I went for a walk through Belhaven with a friend one afternoon a few weeks ago. We passed people walking their dogs and some joggers. And suddenly, it was dark at 5:30 p.m. Days only get shorter from now until the winter solstice in December. The world is darker and seems gloomier. I bask in artificial lights, but it's just not the same.
The winter solstice, around Dec. 21, is the shortest day of the year and first day of winter in the Northern hemisphere. It occurs when the North Pole is tilted 23.5 degrees away from the sun. After the solstice, days gradually extend.
The word solstice comes from the Latin words sol and sistere, meaning "sun stands still." In the ancient world, solstice observances celebrated the return of the growing season.
"When days start getting longer again, there's more hope for crops to grow," says Dr. James Bowley, a religious studies professor at Millsaps College. Because people celebrated the return of crops, religions associated the winter solstice with concepts of birth and rebirth. "Any religion or culture that views life as cyclical is probably going to celebrate solstices," Bowley says.
Beginning in the third century, Romans celebrated the birth of many gods on Dec. 25. This was the day the Romans thought the sun began its movement north, the day of the sun's rising. A century later, Christians began celebrating the birth of Jesus the same day.
Other symbols now associated with Christmas, like mistletoe, holly and the Christmas tree, come from pagan solstice celebrations. Some Christian groups, such as Jehovah's Witnesses, choose not to celebrate Christmas because of its pagan roots. "Any religion that survives adapts to take in ideas from the surrounding cultures," Bowley says.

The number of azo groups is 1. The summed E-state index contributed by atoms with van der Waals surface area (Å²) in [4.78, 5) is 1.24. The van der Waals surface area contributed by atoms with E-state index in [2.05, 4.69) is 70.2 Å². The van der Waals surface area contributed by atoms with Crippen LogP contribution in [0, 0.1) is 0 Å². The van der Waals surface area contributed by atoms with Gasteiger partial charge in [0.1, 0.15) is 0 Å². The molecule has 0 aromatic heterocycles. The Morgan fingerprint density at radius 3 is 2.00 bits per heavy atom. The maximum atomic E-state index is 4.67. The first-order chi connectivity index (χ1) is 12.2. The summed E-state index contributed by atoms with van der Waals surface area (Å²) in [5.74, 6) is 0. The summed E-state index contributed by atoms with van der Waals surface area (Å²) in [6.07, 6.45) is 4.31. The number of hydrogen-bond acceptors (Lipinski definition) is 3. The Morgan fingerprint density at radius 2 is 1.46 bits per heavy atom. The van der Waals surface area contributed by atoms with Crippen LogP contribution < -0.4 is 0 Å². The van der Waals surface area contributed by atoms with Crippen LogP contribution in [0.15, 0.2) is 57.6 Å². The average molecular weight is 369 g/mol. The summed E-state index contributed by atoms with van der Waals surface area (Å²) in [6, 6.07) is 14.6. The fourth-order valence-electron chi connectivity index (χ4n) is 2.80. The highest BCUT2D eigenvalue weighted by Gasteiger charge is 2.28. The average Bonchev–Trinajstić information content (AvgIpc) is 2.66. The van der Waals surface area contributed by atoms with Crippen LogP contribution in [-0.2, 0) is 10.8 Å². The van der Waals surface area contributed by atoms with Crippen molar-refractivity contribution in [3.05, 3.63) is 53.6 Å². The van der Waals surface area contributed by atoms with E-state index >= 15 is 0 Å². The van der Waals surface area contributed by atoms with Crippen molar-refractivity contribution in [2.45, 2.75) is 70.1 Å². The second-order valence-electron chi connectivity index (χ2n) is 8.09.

In Judaism, Chanukkah has ties to the solstice. In the second century BCE, King Antiochus of Syria took over Judea and restricted the practice of Judaism. Chanukkah celebrates the Jews reclamation of their Temple and the light in the Temple that lasted eight days, when there was only enough oil for one day.
The Zoroastrian solstice celebration of Shabe-Yalda commemorates the sun. "It is a monotheistic religion, but the sun is a primary image of God," Bowley says. "There is still an Iranian holiday, which started in Zoroastrianism, which refers to the rebirth of the sun. It's a leftover holiday that didn't originate in Islam." People light bonfires, signifying the birth of the sun, feast and share stories during the night.
Some Neopagan and atheist groups are pushing to bring back traditional and non-religious solstice celebrations. Atheists, Bowley says, seek to have a celebration of the natural world, instead of a religious holiday. "Neopagans are working hard to bring back solstice celebrations and to paganize Christmas celebrations. Which is a reverse, because Christians Christianized the pagan," Bowley says. "Now it's come full circle for these groups."